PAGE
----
In practice, however, it is necessary to verify the statute of limitation. In 2019, the regulations regarding the annual tax have been moved from the Inheritance Tax Code to the Code of Miscellaneous Duties and Taxes. One of the consequences of this change is that the statute of limitation period has been reduced from 5 years to 2 years. The impact thereof has to be analysed on a case-by-case basis.

2. Impact on the application of the tax on securities accounts to French residents?

The new double tax treaty that Belgium concluded with France does not explicitly list the tax on securities accounts. In a previous newsletter, we mentioned that is is not entirely clear whether the new treaty covers this tax. Based on the judgement of the Supreme Court of 21 April 2022, it can be argued that the tax on the securities accounts qualifies as a tax on capital to which the treaty applies since the treaty equally make reference to “in particular” when listing the covered taxes. However, this does not automatically imply that the tax on securities accounts breaches the treaty. Although the treaty in principle allocates the taxing rights to France, Belgium is also allowed to tax elements of capital if France does not effectively taxes these elements. At present, France in principle does not tax the movable assets of its residents (nothwithstanding some exceptions). As a result, the impact should be verified on a case-by-case basis and no hasty conclusions should be drawn.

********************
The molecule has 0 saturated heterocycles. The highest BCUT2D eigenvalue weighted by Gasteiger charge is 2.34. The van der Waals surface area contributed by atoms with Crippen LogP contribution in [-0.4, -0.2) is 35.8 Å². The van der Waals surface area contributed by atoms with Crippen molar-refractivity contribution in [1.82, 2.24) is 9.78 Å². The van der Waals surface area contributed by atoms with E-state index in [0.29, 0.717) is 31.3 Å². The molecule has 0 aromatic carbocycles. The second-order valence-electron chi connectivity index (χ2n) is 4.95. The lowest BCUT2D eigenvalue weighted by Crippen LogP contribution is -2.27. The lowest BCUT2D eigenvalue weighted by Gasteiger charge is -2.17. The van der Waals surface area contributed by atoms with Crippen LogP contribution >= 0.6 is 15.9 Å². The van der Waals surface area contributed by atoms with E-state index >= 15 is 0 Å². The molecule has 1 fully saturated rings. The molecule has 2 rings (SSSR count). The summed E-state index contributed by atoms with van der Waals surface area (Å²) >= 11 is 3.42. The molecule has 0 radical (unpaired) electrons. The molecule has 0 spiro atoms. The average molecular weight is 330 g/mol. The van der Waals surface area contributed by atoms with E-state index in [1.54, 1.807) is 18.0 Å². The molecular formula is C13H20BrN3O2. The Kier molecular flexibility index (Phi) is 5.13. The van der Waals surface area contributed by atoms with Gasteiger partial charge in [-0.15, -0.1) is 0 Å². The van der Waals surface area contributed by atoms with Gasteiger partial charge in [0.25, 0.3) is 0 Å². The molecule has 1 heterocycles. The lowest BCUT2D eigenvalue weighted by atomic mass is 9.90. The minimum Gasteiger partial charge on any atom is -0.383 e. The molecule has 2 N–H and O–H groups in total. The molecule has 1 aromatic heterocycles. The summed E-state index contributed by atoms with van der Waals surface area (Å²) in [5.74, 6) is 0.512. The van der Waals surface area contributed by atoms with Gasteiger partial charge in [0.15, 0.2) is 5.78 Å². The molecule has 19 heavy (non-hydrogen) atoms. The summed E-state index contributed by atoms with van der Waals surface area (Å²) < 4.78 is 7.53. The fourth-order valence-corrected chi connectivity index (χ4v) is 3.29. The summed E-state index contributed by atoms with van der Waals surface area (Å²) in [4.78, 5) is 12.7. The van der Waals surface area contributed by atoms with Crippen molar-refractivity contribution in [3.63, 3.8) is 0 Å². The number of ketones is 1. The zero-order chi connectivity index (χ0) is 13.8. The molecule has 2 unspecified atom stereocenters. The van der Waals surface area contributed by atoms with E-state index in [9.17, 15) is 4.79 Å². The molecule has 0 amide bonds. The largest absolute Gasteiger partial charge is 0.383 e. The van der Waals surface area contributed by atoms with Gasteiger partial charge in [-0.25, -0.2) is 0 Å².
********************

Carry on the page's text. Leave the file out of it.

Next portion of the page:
3. Do Luxemburg SICAVs qualify as tax treaty residents?

The cases discussed above concerned a Luxembourg fund structured as a SICAV. A question that was dealt with by the Courts of Appeal was whether these funds qualified as tax treaty residents within the meaning of article 4 of the tax treaty with Luxembourg.

Contrary to the position defended by the Belgian tax authorities in these cases, the Brussels Courts of Appeal ruled that a Luxembourg SICAV can be qualified as a tax treaty resident since the entity is subject to the annual tax.

Although the Belgian tax authorities argued in the first case that the Luxembourg SICAV could not be regarded as a resident for treaty purposes, the Supreme Court did not rule on this issue since its conclusion that the annual tax was not covered by the treaty was sufficient to decide the case. It seems that the Belgian tax authorities did not make this argument anymore in the second case.

Can we now conclude that the SICAV qualifies as a tax treaty resident who can, for example, benefit from the reduced withholding tax rates on dividends it receives from Belgian companies? Since the Supreme Court did not rule on this aspect, any conclusion remains premature. The relationship between article 4 (tax treaty resident) and article 2 (that defines the term ‘tax’ on the one hand and the taxes covered on the other hand) is in any case not that straight forward. To be continued...